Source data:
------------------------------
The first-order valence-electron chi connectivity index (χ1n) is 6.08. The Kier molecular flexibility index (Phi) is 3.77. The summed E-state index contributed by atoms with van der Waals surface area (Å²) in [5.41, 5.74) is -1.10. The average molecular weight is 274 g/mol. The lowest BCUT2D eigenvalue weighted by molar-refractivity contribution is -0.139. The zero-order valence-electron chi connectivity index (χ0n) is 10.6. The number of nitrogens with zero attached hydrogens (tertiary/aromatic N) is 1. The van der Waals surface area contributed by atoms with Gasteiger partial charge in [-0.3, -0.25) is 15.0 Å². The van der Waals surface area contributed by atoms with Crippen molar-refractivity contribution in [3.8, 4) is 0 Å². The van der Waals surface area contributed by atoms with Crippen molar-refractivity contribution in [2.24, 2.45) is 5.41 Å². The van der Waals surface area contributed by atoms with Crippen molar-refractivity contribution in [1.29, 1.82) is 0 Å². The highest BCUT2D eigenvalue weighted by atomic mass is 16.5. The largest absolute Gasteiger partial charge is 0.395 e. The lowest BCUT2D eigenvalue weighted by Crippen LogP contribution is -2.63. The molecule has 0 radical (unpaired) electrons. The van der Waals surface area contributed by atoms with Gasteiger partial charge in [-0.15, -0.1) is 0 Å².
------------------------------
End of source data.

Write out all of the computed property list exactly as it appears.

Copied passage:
The first-order valence-electron chi connectivity index (χ1n) is 6.08. The Kier molecular flexibility index (Phi) is 3.77. The summed E-state index contributed by atoms with van der Waals surface area (Å²) in [5.41, 5.74) is -1.10. The average molecular weight is 274 g/mol. The lowest BCUT2D eigenvalue weighted by molar-refractivity contribution is -0.139. The zero-order valence-electron chi connectivity index (χ0n) is 10.6. The number of nitrogens with zero attached hydrogens (tertiary/aromatic N) is 1. The van der Waals surface area contributed by atoms with Gasteiger partial charge in [-0.3, -0.25) is 15.0 Å². The van der Waals surface area contributed by atoms with Crippen molar-refractivity contribution in [3.8, 4) is 0 Å². The van der Waals surface area contributed by atoms with Crippen molar-refractivity contribution in [2.24, 2.45) is 5.41 Å². The van der Waals surface area contributed by atoms with Crippen molar-refractivity contribution in [1.29, 1.82) is 0 Å². The highest BCUT2D eigenvalue weighted by atomic mass is 16.5. The largest absolute Gasteiger partial charge is 0.395 e. The lowest BCUT2D eigenvalue weighted by Crippen LogP contribution is -2.63. The molecule has 0 radical (unpaired) electrons. The van der Waals surface area contributed by atoms with Gasteiger partial charge in [-0.15, -0.1) is 0 Å².